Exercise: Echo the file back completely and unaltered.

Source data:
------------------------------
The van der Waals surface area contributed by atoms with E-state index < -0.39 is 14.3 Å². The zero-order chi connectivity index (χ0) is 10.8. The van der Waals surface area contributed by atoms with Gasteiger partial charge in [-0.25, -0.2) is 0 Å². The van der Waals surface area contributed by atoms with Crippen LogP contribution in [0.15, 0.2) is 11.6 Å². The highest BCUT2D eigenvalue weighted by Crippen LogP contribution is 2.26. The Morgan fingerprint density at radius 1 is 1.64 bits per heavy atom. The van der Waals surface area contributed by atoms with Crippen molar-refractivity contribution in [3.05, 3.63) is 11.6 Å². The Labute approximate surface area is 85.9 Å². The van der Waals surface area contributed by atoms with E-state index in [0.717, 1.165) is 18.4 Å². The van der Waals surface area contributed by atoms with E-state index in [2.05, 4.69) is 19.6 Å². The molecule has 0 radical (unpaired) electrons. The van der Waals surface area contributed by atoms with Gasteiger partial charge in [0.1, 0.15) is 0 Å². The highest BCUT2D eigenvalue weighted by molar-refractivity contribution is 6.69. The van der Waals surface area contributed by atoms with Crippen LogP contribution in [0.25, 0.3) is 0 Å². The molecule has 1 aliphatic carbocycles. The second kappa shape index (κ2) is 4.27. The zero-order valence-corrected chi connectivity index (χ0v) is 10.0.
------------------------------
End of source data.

The van der Waals surface area contributed by atoms with E-state index < -0.39 is 14.3 Å². The zero-order chi connectivity index (χ0) is 10.8. The van der Waals surface area contributed by atoms with Gasteiger partial charge in [-0.25, -0.2) is 0 Å². The van der Waals surface area contributed by atoms with Crippen LogP contribution in [0.15, 0.2) is 11.6 Å². The highest BCUT2D eigenvalue weighted by Crippen LogP contribution is 2.26. The Morgan fingerprint density at radius 1 is 1.64 bits per heavy atom. The van der Waals surface area contributed by atoms with Crippen molar-refractivity contribution in [3.05, 3.63) is 11.6 Å². The Labute approximate surface area is 85.9 Å². The van der Waals surface area contributed by atoms with E-state index in [0.717, 1.165) is 18.4 Å². The van der Waals surface area contributed by atoms with E-state index in [2.05, 4.69) is 19.6 Å². The molecule has 0 radical (unpaired) electrons. The van der Waals surface area contributed by atoms with Gasteiger partial charge in [0.1, 0.15) is 0 Å². The highest BCUT2D eigenvalue weighted by molar-refractivity contribution is 6.69. The van der Waals surface area contributed by atoms with Crippen LogP contribution in [0.25, 0.3) is 0 Å². The molecule has 1 aliphatic carbocycles. The second kappa shape index (κ2) is 4.27. The zero-order valence-corrected chi connectivity index (χ0v) is 10.0.